Others researchers at UT Southwestern involved in the study include Dr. Gail Peterson, associate professor of internal medicine; Dr. Ramesh Saxena, associate professor of internal medicine; and Tammy Lightfoot, clinical research manager in internal medicine.

The study was funded by the National Institutes of Health. King Pharmaceuticals provided financial support and donated anti-hypertensive medications to each clinical center. Pfizer, AstraZeneca, GlaxoSmithKline, Forest Laboratories, Pharmacia and Upjohn also donated anti-hypertension medications.

Visit http://www.utsouthwestern.org/kidneys to learn more about UT Southwestern's clinical services for kidney diseases and conditions. Visit http://www.utsouthwestern.org/heartlungvascular to learn more about heart, lung and vascular clinical services, including the hypertension program, at UT Southwestern.

This news release is available on our World Wide Web home page at http://www.utsouthwestern.edu/home/news/index.html

To automatically receive news releases from UT Southwestern via e-mail, subscribe at www.utsouthwestern.edu/receivenews

LaKisha Ladson | EurekAlert!
Further information:
http://www.utsouthwestern.edu

More articles from Health and Medicine:

nachricht Researchers identify new way to unmask melanoma cells to the immune system
17.01.2018 | Duke University Medical Center

nachricht Study advances gene therapy for glaucoma
17.01.2018 | University of Wisconsin-Madison

All articles from Health and Medicine >>>

The most recent press releases about innovation >>>

Die letzten 5 Focus-News des innovations-reports im Überblick:

Im Focus: Scientists decipher key principle behind reaction of metalloenzymes

So-called pre-distorted states accelerate photochemical reactions too

What enables electrons to be transferred swiftly, for example during photosynthesis? An interdisciplinary team of researchers has worked out the details of how...

Im Focus: The first precise measurement of a single molecule's effective charge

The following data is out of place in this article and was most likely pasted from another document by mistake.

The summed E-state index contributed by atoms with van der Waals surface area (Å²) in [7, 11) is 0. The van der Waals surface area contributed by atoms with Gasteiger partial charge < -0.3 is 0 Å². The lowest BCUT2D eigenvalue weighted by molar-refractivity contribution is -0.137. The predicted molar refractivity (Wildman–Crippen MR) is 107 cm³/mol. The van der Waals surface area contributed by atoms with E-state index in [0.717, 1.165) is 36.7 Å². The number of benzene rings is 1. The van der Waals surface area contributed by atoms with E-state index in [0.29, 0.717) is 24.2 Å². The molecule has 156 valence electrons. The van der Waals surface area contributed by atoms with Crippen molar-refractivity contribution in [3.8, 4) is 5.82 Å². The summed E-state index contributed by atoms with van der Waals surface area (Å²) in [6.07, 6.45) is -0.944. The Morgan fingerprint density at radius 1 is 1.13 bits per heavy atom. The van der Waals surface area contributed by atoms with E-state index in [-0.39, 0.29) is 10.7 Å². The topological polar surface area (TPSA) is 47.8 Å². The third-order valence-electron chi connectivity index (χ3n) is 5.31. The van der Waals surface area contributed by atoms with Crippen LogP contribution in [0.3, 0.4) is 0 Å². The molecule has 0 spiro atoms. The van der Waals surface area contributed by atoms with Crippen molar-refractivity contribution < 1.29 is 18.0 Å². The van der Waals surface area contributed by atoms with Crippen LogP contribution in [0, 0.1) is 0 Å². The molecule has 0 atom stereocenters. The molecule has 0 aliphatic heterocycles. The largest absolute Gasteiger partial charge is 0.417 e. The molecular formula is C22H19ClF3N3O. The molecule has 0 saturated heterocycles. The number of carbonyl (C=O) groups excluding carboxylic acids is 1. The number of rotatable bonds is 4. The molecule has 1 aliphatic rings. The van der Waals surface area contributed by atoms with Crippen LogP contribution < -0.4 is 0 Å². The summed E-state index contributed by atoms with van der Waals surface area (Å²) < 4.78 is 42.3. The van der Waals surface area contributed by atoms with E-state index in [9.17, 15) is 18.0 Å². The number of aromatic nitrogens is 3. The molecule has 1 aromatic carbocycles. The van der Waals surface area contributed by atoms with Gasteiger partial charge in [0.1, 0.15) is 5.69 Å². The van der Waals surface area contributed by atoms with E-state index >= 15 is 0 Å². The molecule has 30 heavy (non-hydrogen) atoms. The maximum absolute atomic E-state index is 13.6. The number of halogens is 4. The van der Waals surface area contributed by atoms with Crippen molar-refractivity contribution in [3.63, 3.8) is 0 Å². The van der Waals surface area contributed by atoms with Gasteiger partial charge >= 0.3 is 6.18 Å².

For the first time, scientists have precisely measured the effective electrical charge of a single molecule in solution. This fundamental insight of an SNSF Professor could also pave the way for future medical diagnostics.

Electrical charge is one of the key properties that allows molecules to interact. Life itself depends on this phenomenon: many biological processes involve...

Im Focus: Paradigm shift in Paris: Encouraging an holistic view of laser machining

At the JEC World Composite Show in Paris in March 2018, the Fraunhofer Institute for Laser Technology ILT will be focusing on the latest trends and innovations in laser machining of composites. Among other things, researchers at the booth shared with the Aachen Center for Integrative Lightweight Production (AZL) will demonstrate how lasers can be used for joining, structuring, cutting and drilling composite materials.

No other industry has attracted as much public attention to composite materials as the automotive industry, which along with the aerospace industry is a driver...

Im Focus: Room-temperature multiferroic thin films and their properties

Scientists at Tokyo Institute of Technology (Tokyo Tech) and Tohoku University have developed high-quality GFO epitaxial films and systematically investigated their ferroelectric and ferromagnetic properties. They also demonstrated the room-temperature magnetocapacitance effects of these GFO thin films.

Multiferroic materials show magnetically driven ferroelectricity. They are attracting increasing attention because of their fascinating properties such as...

Im Focus: A thermometer for the oceans

Measurement of noble gases in Antarctic ice cores

The oceans are the largest global heat reservoir. As a result of man-made global warming, the temperature in the global climate system increases; around 90% of...

All Focus news of the innovation-report >>>

Anzeige

Anzeige

Event News

10th International Symposium: “Advanced Battery Power – Kraftwerk Batterie” Münster, 10-11 April 2018

08.01.2018 | Event News

See, understand and experience the work of the future

11.12.2017 | Event News

Innovative strategies to tackle parasitic worms

08.12.2017 | Event News

 
Latest News

Polymers Based on Boron?

18.01.2018 | Life Sciences

Bioengineered soft microfibers improve T-cell production

18.01.2018 | Life Sciences

World’s oldest known oxygen oasis discovered

18.01.2018 | Earth Sciences

VideoLinks
B2B-VideoLinks
More VideoLinks >>>